Objective: In 2011, the Centers for Medicare and Medicaid Services (CMS) replaced fee-for-service reimbursement for erythropoiesis stimulating agents (ESAs) with a fixed-sum bundled payment for all dialysis-related care and pay-for-performance incentives to discourage maintaining patients' hematocrits above 36 percent. We examined the impact of the new payment policy on the use of ESAs.
Data sources: CMS's Renal Information Management System.
Study design: Regression discontinuity design assessing the use of ESAs by hematocrit level before and after the implementation of the payment policy change.
Data extraction: Secondary data from 424,163 patients receiving hemodialysis treatment between January 2009 and June 2011.
Principal findings: The introduction of bundled payments with pay-for-performance initiatives was associated with an immediate and substantial decline in the use of ESAs among patients with hematocrit >36 percent and little change in the use of ESAs among patients with hematocrit ≤36 percent. In the first two quarters of 2011, the use of ESAs during dialysis fell by about 7-9 percentage points among patients with hematocrit levels >36 percent. No statistically significant differences in ESA use were observed at the thresholds of 30 or 33 percent.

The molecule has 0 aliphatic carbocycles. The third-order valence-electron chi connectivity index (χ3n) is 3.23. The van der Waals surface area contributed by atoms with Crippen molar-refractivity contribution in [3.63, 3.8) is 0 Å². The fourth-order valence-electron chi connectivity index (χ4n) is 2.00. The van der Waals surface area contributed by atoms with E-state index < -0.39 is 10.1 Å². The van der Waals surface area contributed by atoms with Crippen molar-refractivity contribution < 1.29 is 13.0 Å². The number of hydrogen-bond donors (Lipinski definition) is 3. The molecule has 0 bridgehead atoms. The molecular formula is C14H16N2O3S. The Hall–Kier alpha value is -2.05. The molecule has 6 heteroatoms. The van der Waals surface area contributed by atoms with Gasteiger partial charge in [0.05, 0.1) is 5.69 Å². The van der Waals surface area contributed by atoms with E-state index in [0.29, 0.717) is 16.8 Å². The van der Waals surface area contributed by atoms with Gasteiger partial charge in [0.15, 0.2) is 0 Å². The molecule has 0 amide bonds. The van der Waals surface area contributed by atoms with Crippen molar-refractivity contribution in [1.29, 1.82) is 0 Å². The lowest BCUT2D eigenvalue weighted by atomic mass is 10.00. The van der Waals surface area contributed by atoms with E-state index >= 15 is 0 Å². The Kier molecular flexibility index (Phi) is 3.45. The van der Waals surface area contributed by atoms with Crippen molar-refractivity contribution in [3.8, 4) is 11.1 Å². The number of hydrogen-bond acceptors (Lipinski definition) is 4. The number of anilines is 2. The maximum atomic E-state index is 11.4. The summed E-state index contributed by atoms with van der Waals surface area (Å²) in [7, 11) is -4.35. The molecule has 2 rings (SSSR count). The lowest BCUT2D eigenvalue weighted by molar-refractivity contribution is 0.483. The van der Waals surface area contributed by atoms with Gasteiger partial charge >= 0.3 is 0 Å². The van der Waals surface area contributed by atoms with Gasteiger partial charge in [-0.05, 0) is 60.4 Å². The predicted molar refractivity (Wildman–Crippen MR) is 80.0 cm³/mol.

Conclusions: CMS's payment reform for dialysis care reduced the use of ESAs in patients who may not benefit from these agents.
Keywords: Medicare; Renal dialysis; bundled payments; incentive.
© Health Research and Educational Trust.